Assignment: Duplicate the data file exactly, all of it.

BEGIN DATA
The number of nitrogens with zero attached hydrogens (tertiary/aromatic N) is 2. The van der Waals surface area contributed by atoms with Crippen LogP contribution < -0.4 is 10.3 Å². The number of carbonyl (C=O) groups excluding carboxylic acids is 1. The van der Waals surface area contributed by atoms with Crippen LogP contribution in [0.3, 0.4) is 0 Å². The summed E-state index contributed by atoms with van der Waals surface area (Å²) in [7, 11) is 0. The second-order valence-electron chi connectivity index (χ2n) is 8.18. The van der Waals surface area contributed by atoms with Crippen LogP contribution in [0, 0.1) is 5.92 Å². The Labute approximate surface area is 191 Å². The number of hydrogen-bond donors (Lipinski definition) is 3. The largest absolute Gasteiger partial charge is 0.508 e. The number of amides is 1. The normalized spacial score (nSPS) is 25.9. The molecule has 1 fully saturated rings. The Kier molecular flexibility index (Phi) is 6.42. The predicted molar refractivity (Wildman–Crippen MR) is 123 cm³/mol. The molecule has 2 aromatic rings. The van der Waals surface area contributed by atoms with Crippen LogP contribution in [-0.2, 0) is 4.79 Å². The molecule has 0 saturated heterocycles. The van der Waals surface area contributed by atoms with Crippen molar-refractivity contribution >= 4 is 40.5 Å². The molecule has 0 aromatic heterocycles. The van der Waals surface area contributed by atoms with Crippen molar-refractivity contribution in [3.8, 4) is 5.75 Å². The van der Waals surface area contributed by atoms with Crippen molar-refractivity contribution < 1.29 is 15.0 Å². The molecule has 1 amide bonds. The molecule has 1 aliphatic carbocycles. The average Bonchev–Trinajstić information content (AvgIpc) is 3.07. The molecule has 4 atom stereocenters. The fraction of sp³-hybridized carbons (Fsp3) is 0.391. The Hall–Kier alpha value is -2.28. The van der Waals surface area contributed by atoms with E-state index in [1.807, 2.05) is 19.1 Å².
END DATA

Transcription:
The number of nitrogens with zero attached hydrogens (tertiary/aromatic N) is 2. The van der Waals surface area contributed by atoms with Crippen LogP contribution < -0.4 is 10.3 Å². The number of carbonyl (C=O) groups excluding carboxylic acids is 1. The van der Waals surface area contributed by atoms with Crippen LogP contribution in [0.3, 0.4) is 0 Å². The summed E-state index contributed by atoms with van der Waals surface area (Å²) in [7, 11) is 0. The second-order valence-electron chi connectivity index (χ2n) is 8.18. The van der Waals surface area contributed by atoms with Crippen LogP contribution in [0, 0.1) is 5.92 Å². The Labute approximate surface area is 191 Å². The number of hydrogen-bond donors (Lipinski definition) is 3. The largest absolute Gasteiger partial charge is 0.508 e. The number of amides is 1. The normalized spacial score (nSPS) is 25.9. The molecule has 1 fully saturated rings. The Kier molecular flexibility index (Phi) is 6.42. The predicted molar refractivity (Wildman–Crippen MR) is 123 cm³/mol. The molecule has 2 aromatic rings. The van der Waals surface area contributed by atoms with Crippen LogP contribution in [-0.2, 0) is 4.79 Å². The molecule has 0 saturated heterocycles. The van der Waals surface area contributed by atoms with Crippen molar-refractivity contribution >= 4 is 40.5 Å². The molecule has 0 aromatic heterocycles. The van der Waals surface area contributed by atoms with Crippen molar-refractivity contribution in [3.8, 4) is 5.75 Å². The van der Waals surface area contributed by atoms with Crippen molar-refractivity contribution < 1.29 is 15.0 Å². The molecule has 1 amide bonds. The molecule has 1 aliphatic carbocycles. The average Bonchev–Trinajstić information content (AvgIpc) is 3.07. The molecule has 4 atom stereocenters. The fraction of sp³-hybridized carbons (Fsp3) is 0.391. The Hall–Kier alpha value is -2.28. The van der Waals surface area contributed by atoms with E-state index in [1.807, 2.05) is 19.1 Å².